The expedition to Aracan took place in the following year, 1784. The army, which is said to have consisted of forty thousand men, was under the command of the king's eldest son. Part thereof was sent by land, and part by sea, but all arrived nearly at the same time at Aracan; and the city, being badly provided with man and munition, and governed by a weak effeminate prince, in an instant fell into the hands of the Burmese. By some Aracanese prisoners, of whom many were brought slaves into the empire, it was reported that the inhabitants were grossly deceived by the Burmese: for they said
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that upon the approach of the army, heralds were sent forth to ask the cause of their coming; whereunto answer was made that they came to worship and honour with due solemnity the great idol venerated in their city. This was a colossal statue of bronze representing Godama, as the Aracanese and Burmese have the same religion; which statue, after the taking of the city, the king brought to Amarapura and placed in a stately and sumptuous Pagoda built for the purpose.
The glory acquired by the prince his son in this rapid conquest of Aracan, inspired Badonsachen with the desire of consulting his own fame, by the subjection of the richer and more powerful kingdom of Siam. Such was the pride with which his good fortune, whether in overcoming the enemies of his kingdom, or in discovering the numerous conspiracies which had been formed against him, had filled his heart, that he began to think himself the most powerful monarch in the world, and to form vast plans of ambition. In a grat assembly of the Mandarins of his empire he declared it to be his intention, first to take and destroy the chief city of the Siamese, then to turn his victorious arms against the Emperor of China, and to make him his tributary; thence he would bend his course towards the west, possess himself of the British colonies, attack the Great Mogul in his empire, fn071-01 and, in fine, make himself undisputed master of the whole of the southern island, Zabudibą [Jambudwipa]. But the folly of his pride was soon made manifest to the ruin of all his mighty projects, in his first expedition against Siam. He had set out towards this country with an army amounting to 100,000 men, accompanied by all his sons and concubines. But he had no sooner
fn071-01 In chapter xx. Phayre mentions the entry of Burmese troops into British territory in 1794 and 1797, and the despatch of several missions between 1807 and 1813 to the native courts of India, on the pretext of procuring religious books, but with the aim of intriguing against the British Government. They visited Lakhow, Delhi, Bhartpur, the Punjab, and probably Cashmir, and even Poona. 'The direct object of these secret negotiations did not appear until later. The conquest of Arakan had brought Burmese officers into more immediate contact with India than at any previous period, and the ambitious king was inspired with the desire of acquiring the districts of Eastern Bengal, at lest as far as Dacca, which had once belonged to Arakan. Even a claim to Murshedabad was some years afterwards openly made.' fn071-01b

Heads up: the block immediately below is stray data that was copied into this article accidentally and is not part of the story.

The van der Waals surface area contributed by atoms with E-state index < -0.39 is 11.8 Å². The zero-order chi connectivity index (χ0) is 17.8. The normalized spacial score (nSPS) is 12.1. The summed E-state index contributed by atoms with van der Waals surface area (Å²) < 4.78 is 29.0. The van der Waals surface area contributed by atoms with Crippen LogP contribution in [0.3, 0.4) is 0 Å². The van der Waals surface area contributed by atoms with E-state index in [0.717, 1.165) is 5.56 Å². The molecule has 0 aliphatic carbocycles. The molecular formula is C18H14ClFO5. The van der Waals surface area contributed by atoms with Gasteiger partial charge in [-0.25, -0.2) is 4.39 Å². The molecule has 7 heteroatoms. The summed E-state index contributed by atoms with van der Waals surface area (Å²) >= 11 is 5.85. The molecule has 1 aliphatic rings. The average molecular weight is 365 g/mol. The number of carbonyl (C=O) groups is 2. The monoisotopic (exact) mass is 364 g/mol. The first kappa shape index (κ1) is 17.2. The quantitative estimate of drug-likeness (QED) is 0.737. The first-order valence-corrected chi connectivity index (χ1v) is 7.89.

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reached the confines, than he was struck with a sudden panic, upon a rumour being spread that the king of Siam was advancing with a large body of troops to oppose him. It was the general opinion of his officers, that through the superiority of his forces, he might easily have overwhelmed his enemies; but he refused all advice, and betook himself to a shameful flight, leaving his elephants, arms, and military stores a prey to the Siamese. Such was his apprehension that he did not think himself safe till he found himself in the vicinity of Rangoon; yet such at the same time was the insanity of his pride, that he caused himself to be proclaimed, in all the places through which he passed, as the conqueror of the empire of Siam. This disgraceful retreat put an end to all his fine projects against the Emperor of China and the Great Mogul, for the Siamese gave him sufficient employment nearer home, and it was with difficulty he could defend his kingdom against their attacks. In these they were assisted by many of the Zaboą or petty princes of the Sciam [Shans], subject to the Burmese, who, wearied by the oppressions and exactions of the Burmese Mandarins and generals, had revolted and made common cause with the enemies of their cruel masters. The Zaboą [Zimme] seems to have been the most considerable amongst them. The war which the Burmese had to sustain with these enemies was long and disastrous. During a period of nine or ten years, did Badonsachen annually send out his armies against them. But the united forces of the rebels and Siamese defied all his efforts, though supported by numerous troops, and directed by his bravest generals; he was always beaten back, and, instead of overcoming the Sciam, only lost day by day the territories they inhabited, and saw their princes range themselves, one after another under the protection of the king of Siam. Indeed nothing but the peaceful disposition of the last-mentioned monarch has saved the Burmese empire from total subjection, as few can doubt, that had he, in conjunction with the revolted Sciam, made a general attack upon Badonsachen, he would have forced him to yield up his crown, or become a tributary to Siam.